Public Papers

Remarks on the Savings and Loan Crisis


The President. While we have the quick exposure here, let me just thank you all, Mr. Speaker, Leader Mitchell, Dole, Bob Michel, for coming down here. This is a listening session. We've got a big problem in this savings and loan. There are no easy answers and no worrying about the blame -- plenty to go around. I want to see the problem solved. We've had a lot of consultation up on the Hill, and good consultation. And Treasury will come, I think, to meet me tomorrow to present their views, but they're not being presented here with this stacked deck. We need ideas, and if we're overlooking something, we want to know what it is.

But I think we all agree that it's time to get on with the problem. And so, what I wanted to do this morning is simply ask your advice and listen. And whatever we come up with will not be popular. And I expect then whatever you come up with will not be popular, but we've got to get on and get the problem solved. And I appreciate your coming down here early to discuss this today, and then I'll be meeting, as I say, some more today. And then tomorrow I think we have more final recommendations. I'll go out with it publicly probably early next week -- I think that's the plan -- and see where we go from there.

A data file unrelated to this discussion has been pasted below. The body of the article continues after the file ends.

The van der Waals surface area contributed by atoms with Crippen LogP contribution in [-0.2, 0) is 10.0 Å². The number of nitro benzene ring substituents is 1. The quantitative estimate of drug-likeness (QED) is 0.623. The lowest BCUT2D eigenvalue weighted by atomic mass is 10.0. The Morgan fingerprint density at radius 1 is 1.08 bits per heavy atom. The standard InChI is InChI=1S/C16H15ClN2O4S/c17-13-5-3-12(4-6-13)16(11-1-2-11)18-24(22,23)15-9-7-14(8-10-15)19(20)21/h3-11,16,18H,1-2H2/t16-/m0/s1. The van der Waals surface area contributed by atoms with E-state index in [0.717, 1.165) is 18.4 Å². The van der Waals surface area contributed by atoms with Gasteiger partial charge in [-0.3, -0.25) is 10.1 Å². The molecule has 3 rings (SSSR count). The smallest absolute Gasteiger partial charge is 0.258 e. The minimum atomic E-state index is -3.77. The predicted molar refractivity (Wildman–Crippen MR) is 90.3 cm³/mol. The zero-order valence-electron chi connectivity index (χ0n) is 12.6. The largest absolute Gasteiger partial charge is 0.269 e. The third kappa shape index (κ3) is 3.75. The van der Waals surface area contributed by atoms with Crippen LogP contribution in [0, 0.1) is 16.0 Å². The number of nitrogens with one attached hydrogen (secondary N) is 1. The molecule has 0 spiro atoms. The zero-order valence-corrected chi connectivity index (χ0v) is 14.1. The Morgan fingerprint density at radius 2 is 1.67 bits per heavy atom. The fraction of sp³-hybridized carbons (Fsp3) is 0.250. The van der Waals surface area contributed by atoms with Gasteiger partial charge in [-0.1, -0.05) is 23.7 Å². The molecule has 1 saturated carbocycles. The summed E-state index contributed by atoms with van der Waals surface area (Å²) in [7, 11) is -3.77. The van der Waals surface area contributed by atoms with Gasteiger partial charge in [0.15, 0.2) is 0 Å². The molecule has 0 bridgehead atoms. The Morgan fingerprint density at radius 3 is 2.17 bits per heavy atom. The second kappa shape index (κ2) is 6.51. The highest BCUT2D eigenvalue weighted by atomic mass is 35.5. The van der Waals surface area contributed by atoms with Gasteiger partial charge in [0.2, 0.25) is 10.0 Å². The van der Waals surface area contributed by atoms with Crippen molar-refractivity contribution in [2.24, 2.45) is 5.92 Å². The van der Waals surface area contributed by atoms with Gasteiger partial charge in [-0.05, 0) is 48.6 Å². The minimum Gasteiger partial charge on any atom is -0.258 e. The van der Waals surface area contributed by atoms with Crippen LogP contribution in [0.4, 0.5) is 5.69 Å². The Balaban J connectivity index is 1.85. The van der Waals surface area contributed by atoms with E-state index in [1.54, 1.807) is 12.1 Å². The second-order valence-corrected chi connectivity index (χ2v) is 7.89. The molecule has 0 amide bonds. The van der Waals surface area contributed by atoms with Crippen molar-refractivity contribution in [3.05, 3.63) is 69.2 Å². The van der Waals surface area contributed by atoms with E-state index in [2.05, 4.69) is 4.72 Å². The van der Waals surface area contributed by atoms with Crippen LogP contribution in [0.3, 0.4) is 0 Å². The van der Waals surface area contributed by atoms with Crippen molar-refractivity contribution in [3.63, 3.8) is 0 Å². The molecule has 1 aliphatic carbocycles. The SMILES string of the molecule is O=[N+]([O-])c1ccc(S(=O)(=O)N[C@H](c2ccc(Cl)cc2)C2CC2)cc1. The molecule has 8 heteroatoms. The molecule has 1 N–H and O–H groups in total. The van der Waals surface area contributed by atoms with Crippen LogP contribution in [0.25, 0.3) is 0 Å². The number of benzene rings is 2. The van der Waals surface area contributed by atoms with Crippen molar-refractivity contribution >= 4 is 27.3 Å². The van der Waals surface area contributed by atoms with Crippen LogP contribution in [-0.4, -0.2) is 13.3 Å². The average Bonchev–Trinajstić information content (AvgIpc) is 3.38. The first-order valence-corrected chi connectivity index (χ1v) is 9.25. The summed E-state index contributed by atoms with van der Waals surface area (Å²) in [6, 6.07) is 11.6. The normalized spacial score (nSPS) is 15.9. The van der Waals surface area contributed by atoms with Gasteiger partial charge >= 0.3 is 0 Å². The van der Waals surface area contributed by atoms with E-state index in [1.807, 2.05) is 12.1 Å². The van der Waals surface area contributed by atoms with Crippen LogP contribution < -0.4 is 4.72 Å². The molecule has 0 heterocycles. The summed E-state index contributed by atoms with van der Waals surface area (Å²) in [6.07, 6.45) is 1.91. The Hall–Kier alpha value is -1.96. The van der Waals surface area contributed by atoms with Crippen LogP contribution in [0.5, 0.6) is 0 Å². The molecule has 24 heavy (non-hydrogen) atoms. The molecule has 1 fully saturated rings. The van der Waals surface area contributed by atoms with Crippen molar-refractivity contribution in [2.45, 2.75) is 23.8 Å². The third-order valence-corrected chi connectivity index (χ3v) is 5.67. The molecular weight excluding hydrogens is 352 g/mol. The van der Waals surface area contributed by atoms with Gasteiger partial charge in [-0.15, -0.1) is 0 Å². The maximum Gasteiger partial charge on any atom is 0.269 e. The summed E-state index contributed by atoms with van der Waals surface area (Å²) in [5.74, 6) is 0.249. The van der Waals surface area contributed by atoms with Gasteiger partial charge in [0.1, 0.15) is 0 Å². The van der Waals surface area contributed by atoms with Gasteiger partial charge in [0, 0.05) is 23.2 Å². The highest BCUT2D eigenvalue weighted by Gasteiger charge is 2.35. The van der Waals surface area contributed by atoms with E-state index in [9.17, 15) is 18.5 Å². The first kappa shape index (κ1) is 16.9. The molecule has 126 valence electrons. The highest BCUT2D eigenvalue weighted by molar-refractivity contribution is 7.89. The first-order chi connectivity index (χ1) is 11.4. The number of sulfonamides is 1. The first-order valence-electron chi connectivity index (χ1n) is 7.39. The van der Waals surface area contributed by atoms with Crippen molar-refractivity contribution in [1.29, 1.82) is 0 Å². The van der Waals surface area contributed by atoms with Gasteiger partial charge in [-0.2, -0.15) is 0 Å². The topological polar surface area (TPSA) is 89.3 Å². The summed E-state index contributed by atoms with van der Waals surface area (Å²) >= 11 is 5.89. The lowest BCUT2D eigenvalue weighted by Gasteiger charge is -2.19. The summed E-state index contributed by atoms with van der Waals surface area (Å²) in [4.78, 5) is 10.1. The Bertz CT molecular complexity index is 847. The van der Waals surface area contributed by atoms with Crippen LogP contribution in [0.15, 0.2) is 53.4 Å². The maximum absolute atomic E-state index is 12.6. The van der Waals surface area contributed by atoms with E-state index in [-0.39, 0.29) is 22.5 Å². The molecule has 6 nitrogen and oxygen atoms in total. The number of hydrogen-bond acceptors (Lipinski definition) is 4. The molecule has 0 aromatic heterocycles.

But, Speaker, if you can talk, you're entitled a rebuttal. [Laughter]

Speaker Wright. I'm not sure, Mr. President, that any rebuttal is necessary. We're here to listen, and we're here to join with you in trying to find some creative solution to a very serious problem.

Majority Leader Mitchell. I think the Speaker has expressed it for all of us, Mr. President. We want to work with you. This is a serious problem for the country; it's not just for us. We've got to do the best we can to come up with the fairest, most efficient way to solve it.

The President. Before we break up here to start on our consultations, let me say -- and I think I speak for everybody here -- that the safety of those deposits is guaranteed, will continue to be guaranteed, and that there should be no feeling around the country that some solution will do anything to diminish the credit of the United States being behind the deposits in the FSLIC [Federal Savings and Loan Insurance Corporation], FDIC [Federal Deposit Insurance Corporation], whatever it is. And I thought I'd just take this occasion to make that statement. Thank you all very much, and now let's all go to work.

Note: The President spoke at 8:04 a.m. in the Cabinet Room at the White House, prior to a meeting with congressional leaders. In his opening remarks, the President referred to Jim Wright, Speaker of the House of Representatives; George J. Mitchell and Robert Dole, majority and minority leaders of the Senate, respectively; and Robert H. Michel, ranking minority member of the House of Representatives.